Many of the favorite fruit tree varieties planted in home orchards were brought by immigrants from Europe. The crab apple tree is the only native American apple tree. There are now 2,500 varieties of apples grown in the U.S. and it is the most popular fruit tree to grow at home. Cherry, peach, nectarine, pear and plum trees are also popular choices and easy to grow.
Homegrown fruit can be organic and fruit picked when ripe tastes better--commercial growers pick fruit before it is ripe so it can be transported to market. Many people enjoy growing fruit varieties that are not easily found in stores. There are hundreds of apple, peach and plum varieties that are not grown commercially. Heirloom fruit trees are also available at specialty nurseries.
Choose fruit trees that grow well in the U.S. Department of Agriculture plant hardiness zone where you live (see the Resources section of this article). Fruit trees require a period of dormancy with a particular number of hours of "chilling" in order to produce their fruit. The chill hours vary in different climate zones, so picking a tree that is recommended to your climate zone is important. Apple trees require seven to nine weeks below 45 degrees Fahrenheit to break dormancy and set buds.
Fruit trees are often purchased in the bare-root season, from December to March. The caliper is a measurement used for fruit trees--it is a measurement taken just above the graft bud union. Experienced growers avoid tree calipers that are smaller than 3/8 inches and bigger than 5/8 inches. The smaller ones are inherently weak and the larger ones are likely to have tops that are imbalanced with the root system. Look for a well-healed graft bud union.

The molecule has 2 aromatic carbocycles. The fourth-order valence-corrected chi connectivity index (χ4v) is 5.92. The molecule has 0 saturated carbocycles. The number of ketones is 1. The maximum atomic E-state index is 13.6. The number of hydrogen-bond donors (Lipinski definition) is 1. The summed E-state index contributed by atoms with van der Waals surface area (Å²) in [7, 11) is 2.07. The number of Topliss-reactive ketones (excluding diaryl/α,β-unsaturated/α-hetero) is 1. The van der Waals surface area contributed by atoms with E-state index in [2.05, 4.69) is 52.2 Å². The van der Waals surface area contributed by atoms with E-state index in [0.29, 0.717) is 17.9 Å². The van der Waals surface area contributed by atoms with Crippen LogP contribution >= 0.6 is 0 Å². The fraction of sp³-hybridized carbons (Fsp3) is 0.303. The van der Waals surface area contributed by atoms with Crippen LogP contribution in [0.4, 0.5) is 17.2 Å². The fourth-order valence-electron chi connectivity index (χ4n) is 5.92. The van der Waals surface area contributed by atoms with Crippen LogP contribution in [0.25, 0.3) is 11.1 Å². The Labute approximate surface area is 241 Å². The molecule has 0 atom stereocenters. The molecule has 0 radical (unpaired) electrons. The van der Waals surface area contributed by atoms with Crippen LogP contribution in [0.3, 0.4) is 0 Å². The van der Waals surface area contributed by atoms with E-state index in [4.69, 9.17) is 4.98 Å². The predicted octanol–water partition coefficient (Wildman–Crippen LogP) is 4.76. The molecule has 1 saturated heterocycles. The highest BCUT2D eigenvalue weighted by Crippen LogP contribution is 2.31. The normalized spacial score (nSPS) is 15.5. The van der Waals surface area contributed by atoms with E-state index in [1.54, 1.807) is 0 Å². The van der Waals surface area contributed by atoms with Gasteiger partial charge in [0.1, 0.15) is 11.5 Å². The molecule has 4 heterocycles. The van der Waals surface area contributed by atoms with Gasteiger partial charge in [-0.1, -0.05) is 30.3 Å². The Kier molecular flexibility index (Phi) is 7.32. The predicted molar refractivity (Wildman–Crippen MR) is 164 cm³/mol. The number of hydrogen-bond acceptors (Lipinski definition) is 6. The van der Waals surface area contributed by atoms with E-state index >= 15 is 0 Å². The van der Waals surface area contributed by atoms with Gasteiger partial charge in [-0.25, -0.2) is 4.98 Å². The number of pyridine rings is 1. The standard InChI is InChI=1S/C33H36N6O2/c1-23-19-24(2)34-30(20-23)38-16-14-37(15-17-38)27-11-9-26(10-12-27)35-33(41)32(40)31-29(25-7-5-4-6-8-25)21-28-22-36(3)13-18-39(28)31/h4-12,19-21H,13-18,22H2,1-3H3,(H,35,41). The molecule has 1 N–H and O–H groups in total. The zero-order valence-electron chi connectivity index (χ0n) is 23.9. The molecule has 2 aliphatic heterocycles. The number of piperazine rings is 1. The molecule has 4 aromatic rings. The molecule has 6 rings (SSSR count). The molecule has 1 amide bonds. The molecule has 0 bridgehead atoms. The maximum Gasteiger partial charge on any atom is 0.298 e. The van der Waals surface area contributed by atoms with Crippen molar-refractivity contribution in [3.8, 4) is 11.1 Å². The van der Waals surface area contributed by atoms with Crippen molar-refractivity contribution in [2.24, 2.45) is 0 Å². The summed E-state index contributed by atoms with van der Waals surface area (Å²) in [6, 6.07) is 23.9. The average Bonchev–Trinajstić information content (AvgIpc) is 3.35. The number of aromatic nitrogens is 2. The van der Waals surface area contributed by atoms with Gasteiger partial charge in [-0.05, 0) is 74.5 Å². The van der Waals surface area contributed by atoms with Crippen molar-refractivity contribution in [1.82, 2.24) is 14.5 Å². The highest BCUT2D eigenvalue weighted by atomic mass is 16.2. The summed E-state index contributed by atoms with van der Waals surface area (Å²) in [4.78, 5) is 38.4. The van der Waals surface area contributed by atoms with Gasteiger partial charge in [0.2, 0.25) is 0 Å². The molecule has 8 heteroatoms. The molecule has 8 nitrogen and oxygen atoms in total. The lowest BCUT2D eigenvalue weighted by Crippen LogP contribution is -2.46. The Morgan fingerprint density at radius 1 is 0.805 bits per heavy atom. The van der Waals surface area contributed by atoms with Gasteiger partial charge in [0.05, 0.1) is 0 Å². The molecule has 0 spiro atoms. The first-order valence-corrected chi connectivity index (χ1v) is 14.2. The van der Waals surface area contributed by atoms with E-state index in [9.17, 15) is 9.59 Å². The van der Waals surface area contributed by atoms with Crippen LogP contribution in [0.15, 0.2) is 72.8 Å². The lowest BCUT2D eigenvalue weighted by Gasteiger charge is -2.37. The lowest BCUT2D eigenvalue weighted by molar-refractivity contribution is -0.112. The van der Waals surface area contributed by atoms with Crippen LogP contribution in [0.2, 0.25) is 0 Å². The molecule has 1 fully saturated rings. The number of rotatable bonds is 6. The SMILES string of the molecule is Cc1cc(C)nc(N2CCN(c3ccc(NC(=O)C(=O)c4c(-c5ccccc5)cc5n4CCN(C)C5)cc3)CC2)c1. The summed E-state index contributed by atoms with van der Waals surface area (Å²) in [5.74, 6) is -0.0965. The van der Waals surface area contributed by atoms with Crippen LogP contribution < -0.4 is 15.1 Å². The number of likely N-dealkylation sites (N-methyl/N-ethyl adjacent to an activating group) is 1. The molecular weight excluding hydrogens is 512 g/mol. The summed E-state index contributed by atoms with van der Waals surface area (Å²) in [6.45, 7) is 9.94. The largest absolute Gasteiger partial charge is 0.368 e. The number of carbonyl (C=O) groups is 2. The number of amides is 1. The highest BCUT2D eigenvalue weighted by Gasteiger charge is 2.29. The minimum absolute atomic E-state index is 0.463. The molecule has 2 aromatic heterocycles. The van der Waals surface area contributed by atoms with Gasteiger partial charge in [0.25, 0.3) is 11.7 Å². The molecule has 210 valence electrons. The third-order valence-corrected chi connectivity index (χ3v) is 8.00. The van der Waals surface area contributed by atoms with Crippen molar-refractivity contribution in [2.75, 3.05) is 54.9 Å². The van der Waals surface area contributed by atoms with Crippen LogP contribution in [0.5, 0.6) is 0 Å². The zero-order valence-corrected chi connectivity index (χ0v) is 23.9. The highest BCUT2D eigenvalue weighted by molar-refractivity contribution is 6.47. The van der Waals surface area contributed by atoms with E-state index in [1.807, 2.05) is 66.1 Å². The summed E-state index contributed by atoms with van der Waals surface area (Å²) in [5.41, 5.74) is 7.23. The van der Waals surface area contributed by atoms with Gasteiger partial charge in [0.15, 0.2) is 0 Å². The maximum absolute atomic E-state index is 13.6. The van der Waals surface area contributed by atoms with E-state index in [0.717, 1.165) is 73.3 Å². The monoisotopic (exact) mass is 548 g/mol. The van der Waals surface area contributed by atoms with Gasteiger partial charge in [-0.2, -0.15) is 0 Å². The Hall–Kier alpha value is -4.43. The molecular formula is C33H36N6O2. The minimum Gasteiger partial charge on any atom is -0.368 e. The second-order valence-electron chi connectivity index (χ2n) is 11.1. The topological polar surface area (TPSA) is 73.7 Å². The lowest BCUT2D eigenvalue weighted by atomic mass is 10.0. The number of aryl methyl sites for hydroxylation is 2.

Full sun is required for fruit trees to blossom and bear fruit successfully. A planting site with a north-south axis is optimum for sun exposure. Good drainage is essential because fruit trees set very deep roots and do not like standing water. If the soil is heavy and clay-like, amend it with organic compost several weeks before planting the tree. Experienced growers do not recommend using compost at planting time to amend soil.
Fruit trees are planted in a hole dug no deeper than the root system. The hole may be dug wider but not deeper. A small cone of soil created in the middle of the hole will provide support for the roots. Soil is then added back into the hole a little bit at a time and tamped down gently. The tree should sit about 2 inches higher than the surrounding soil line so settling can occur. Trees are always watered thoroughly at this point to check that drainage is adequate
Fruit tree roots do not benefit from exposure to compost when they are planted but it is a regular part of ongoing care for the tree. Side dressing with organic compost improves the soil quality. Compost applied in the summer months is more beneficial than winter fertilizing. Organic compost fertilizer is applied in a wide circle around the tree, rather than near the trunk.